Jehovah’s Witnesses, the Charity Commission and judicial review

On UKHRB David Hart QC reports that Dove J has decided that the Administrative Court has no jurisdiction to review the Charity Commission’s decision to launch an inquiry and make a production order concerning the Jehovah’s Witnesses charity because the Charities Act 2011 provides appropriate statutory remedies that the charity should pursue first. The Charity Commission’s decision arose from concerns about child protection issues in two JW congregations.

EU accession to the ECHR hits a snag

Under the Treaty of Lisbon it was agreed that the EU corporately would accede to the ECHR. However, the process of accession seems to have been derailed by the Court of Justice of the European Union (not to be confused with the ECtHR – but you wouldn’t, would you).

In Opinion 2/13 [2014] the Grand Chamber has ruled that the draft agreement on EU accession to the Convention is incompatible with EU law for various reasons:

  • It does not take account of the specific characteristics of EU law;
  • it goes against the CJEU’s previous ruling in Stefano Melloni v Ministerio Fiscal [2013] EUECJ C-399/11 that states parties cannot have higher standards than those contained in the EU Charter of Rights;
  • it does not provide for the application of the rule of “mutual trust” in Justice and Home Affairs matters; and
  • it fails to rule out the possibility that national courts might seek opinions from the ECtHR (under Protocol 16 to the Convention) on issues of European Union law before seeking the opinion of the CJEU.

So where next? For an interesting and detailed analysis of the implications, see the analysis by Steve Peers of Essex University Law School: The CJEU and the EU’s accession to the ECHR: a clear and present danger to human rights protection.

The Prime Minister and Judaism

This week the PM held a Chanukah reception at No 10. In his speech, he reiterated his commitment to upholding Jewish religious practices:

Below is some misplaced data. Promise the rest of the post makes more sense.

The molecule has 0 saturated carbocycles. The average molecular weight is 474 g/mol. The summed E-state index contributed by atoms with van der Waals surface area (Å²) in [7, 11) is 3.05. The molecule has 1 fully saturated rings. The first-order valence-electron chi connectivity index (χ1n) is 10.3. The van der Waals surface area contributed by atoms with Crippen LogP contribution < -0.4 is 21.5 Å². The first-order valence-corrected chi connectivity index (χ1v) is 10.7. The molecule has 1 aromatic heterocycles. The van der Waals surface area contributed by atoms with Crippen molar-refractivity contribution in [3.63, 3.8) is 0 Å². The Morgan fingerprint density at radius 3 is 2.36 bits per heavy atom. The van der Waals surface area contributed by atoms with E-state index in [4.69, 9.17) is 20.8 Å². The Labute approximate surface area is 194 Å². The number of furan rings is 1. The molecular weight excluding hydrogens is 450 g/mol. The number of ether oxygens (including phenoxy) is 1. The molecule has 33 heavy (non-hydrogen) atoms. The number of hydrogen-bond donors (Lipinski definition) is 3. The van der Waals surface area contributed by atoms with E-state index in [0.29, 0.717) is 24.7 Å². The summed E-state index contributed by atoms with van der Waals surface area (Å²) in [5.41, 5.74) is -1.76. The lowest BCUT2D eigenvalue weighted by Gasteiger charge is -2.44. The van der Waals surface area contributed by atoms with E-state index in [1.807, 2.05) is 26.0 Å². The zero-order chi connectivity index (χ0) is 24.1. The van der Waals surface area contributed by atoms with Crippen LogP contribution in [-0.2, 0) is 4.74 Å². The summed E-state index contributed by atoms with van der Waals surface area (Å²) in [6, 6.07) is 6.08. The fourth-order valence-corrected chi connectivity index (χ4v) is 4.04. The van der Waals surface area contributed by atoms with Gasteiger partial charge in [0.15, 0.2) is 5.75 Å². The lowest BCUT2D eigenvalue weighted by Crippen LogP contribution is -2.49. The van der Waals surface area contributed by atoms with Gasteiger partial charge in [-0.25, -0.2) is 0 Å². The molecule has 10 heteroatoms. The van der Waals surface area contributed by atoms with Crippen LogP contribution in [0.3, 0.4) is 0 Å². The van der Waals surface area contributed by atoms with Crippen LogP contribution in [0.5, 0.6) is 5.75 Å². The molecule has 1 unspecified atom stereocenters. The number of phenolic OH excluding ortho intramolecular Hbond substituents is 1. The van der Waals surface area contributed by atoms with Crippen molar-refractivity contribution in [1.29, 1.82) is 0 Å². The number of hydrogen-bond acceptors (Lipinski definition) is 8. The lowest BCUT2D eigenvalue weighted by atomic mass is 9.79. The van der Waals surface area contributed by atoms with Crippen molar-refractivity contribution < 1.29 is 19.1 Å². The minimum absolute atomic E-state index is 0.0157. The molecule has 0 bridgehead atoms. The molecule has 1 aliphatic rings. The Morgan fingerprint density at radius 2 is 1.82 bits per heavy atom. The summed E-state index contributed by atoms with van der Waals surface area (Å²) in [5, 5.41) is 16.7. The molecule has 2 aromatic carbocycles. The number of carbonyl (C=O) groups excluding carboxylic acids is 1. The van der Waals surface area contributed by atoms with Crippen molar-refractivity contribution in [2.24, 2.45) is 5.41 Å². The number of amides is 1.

“You are in many ways the model of how to integrate successfully into a country, and the pledge I make as Prime Minister is those aspects of religion, such as shechita, are always safe while I am your Prime Minister.”

No doubt the same goes for halal slaughter: but the Daily Telegraph reports that Environment minister George Eustice has given back-benchers “the clearest signal yet that the Government will introduce compulsory labelling of halal or kosher products” .

Quick Links


As the year draws to its close, we would like to remind readers that our End of Year Law & Religion Quiz will appear on Christmas Eve and the Round-up of 2014 will be posted on 31 December.

And finally … Pope Francis, animals and paradise

Last week we made a passing reference to the iBenedictine post, Be More Dog: some extremely acute canine musings on an opinion allegedly voiced by Pope Francis that pets go to paradise. But it now appears that Pope Francis said no such thing: the news stories were apparently based on a misreading of remarks he made at his weekly general audience at the Vatican on 26 November and on a comment that a previous Pope did make several decades ago. According to Reuters:

“Pope Paul VI, who died in 1978, once said, reportedly while comforting a child whose dog had died, ‘One day we will see our animals in the eternity of Christ.’ ‘There is a fundamental rule in journalism. That is double-checking, and in this case it was not done,’ the Vatican’s deputy spokesman, Father Ciro Benedettini, said on Saturday, when asked about how the media ran with the story.”

Not a lot to do with law & religion – nor, as it turns out, with Pope Francis.

And the difference between tenor clef and Greek? – for those who didn’t Google it – “Some conductors can read Greek”

And a happy and peaceful Christmas to all our readers…